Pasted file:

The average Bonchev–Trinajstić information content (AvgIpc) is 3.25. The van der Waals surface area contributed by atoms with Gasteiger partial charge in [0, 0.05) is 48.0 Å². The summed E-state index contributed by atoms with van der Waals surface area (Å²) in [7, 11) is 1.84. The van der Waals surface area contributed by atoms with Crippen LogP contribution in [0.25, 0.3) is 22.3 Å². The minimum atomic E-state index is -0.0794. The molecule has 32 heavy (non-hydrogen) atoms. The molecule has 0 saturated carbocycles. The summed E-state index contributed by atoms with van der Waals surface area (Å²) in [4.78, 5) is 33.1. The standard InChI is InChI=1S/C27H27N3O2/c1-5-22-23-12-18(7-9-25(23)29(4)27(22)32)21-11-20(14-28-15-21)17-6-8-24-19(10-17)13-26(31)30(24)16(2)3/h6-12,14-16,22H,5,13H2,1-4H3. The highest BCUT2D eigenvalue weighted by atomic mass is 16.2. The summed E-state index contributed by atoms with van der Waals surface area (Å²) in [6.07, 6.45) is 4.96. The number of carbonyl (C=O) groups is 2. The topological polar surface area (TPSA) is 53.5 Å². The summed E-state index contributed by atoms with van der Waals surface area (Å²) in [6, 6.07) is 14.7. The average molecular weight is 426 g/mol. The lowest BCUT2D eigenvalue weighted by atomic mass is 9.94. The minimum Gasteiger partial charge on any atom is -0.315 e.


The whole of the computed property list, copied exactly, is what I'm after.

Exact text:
The average Bonchev–Trinajstić information content (AvgIpc) is 3.25. The van der Waals surface area contributed by atoms with Gasteiger partial charge in [0, 0.05) is 48.0 Å². The summed E-state index contributed by atoms with van der Waals surface area (Å²) in [7, 11) is 1.84. The van der Waals surface area contributed by atoms with Crippen LogP contribution in [0.25, 0.3) is 22.3 Å². The minimum atomic E-state index is -0.0794. The molecule has 32 heavy (non-hydrogen) atoms. The molecule has 0 saturated carbocycles. The summed E-state index contributed by atoms with van der Waals surface area (Å²) in [4.78, 5) is 33.1. The standard InChI is InChI=1S/C27H27N3O2/c1-5-22-23-12-18(7-9-25(23)29(4)27(22)32)21-11-20(14-28-15-21)17-6-8-24-19(10-17)13-26(31)30(24)16(2)3/h6-12,14-16,22H,5,13H2,1-4H3. The highest BCUT2D eigenvalue weighted by atomic mass is 16.2. The summed E-state index contributed by atoms with van der Waals surface area (Å²) in [6.07, 6.45) is 4.96. The number of carbonyl (C=O) groups is 2. The topological polar surface area (TPSA) is 53.5 Å². The summed E-state index contributed by atoms with van der Waals surface area (Å²) in [6, 6.07) is 14.7. The average molecular weight is 426 g/mol. The lowest BCUT2D eigenvalue weighted by atomic mass is 9.94. The minimum Gasteiger partial charge on any atom is -0.315 e.